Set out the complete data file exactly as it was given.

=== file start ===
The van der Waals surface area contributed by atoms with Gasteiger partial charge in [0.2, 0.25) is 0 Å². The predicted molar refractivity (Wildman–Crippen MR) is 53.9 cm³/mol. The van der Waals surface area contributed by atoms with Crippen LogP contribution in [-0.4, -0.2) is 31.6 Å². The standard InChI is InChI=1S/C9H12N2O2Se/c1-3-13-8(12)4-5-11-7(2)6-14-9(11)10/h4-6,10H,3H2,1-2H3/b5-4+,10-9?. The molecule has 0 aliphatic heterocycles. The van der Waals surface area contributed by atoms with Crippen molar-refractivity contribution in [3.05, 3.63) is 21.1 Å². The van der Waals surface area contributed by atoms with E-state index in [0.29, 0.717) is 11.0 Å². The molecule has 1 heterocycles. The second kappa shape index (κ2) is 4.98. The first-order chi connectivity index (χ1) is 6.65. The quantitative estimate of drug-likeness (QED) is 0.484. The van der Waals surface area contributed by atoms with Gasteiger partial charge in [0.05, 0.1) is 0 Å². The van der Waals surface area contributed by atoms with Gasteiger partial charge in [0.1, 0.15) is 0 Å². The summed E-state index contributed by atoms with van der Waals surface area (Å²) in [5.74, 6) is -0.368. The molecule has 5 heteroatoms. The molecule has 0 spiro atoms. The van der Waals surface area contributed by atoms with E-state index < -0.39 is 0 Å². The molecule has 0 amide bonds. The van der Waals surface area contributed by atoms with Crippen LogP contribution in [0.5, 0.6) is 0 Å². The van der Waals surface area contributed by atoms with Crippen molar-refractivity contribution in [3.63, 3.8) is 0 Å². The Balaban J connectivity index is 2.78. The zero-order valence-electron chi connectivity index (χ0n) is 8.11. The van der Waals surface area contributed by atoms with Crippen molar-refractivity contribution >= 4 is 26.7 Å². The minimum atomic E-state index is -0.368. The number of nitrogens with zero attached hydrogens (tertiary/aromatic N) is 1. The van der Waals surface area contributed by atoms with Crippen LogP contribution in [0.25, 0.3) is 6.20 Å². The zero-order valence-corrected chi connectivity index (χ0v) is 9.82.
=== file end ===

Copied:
The van der Waals surface area contributed by atoms with Gasteiger partial charge in [0.2, 0.25) is 0 Å². The predicted molar refractivity (Wildman–Crippen MR) is 53.9 cm³/mol. The van der Waals surface area contributed by atoms with Crippen LogP contribution in [-0.4, -0.2) is 31.6 Å². The standard InChI is InChI=1S/C9H12N2O2Se/c1-3-13-8(12)4-5-11-7(2)6-14-9(11)10/h4-6,10H,3H2,1-2H3/b5-4+,10-9?. The molecule has 0 aliphatic heterocycles. The van der Waals surface area contributed by atoms with Crippen molar-refractivity contribution in [3.05, 3.63) is 21.1 Å². The van der Waals surface area contributed by atoms with E-state index in [0.29, 0.717) is 11.0 Å². The molecule has 1 heterocycles. The second kappa shape index (κ2) is 4.98. The first-order chi connectivity index (χ1) is 6.65. The quantitative estimate of drug-likeness (QED) is 0.484. The van der Waals surface area contributed by atoms with Gasteiger partial charge in [0.05, 0.1) is 0 Å². The van der Waals surface area contributed by atoms with Gasteiger partial charge in [0.1, 0.15) is 0 Å². The summed E-state index contributed by atoms with van der Waals surface area (Å²) in [5.74, 6) is -0.368. The molecule has 5 heteroatoms. The molecule has 0 spiro atoms. The van der Waals surface area contributed by atoms with E-state index < -0.39 is 0 Å². The molecule has 0 amide bonds. The van der Waals surface area contributed by atoms with Crippen LogP contribution in [0.5, 0.6) is 0 Å². The van der Waals surface area contributed by atoms with Crippen molar-refractivity contribution in [3.63, 3.8) is 0 Å². The Balaban J connectivity index is 2.78. The zero-order valence-electron chi connectivity index (χ0n) is 8.11. The van der Waals surface area contributed by atoms with Crippen molar-refractivity contribution >= 4 is 26.7 Å². The minimum atomic E-state index is -0.368. The number of nitrogens with zero attached hydrogens (tertiary/aromatic N) is 1. The van der Waals surface area contributed by atoms with Crippen LogP contribution in [0.25, 0.3) is 6.20 Å². The zero-order valence-corrected chi connectivity index (χ0v) is 9.82.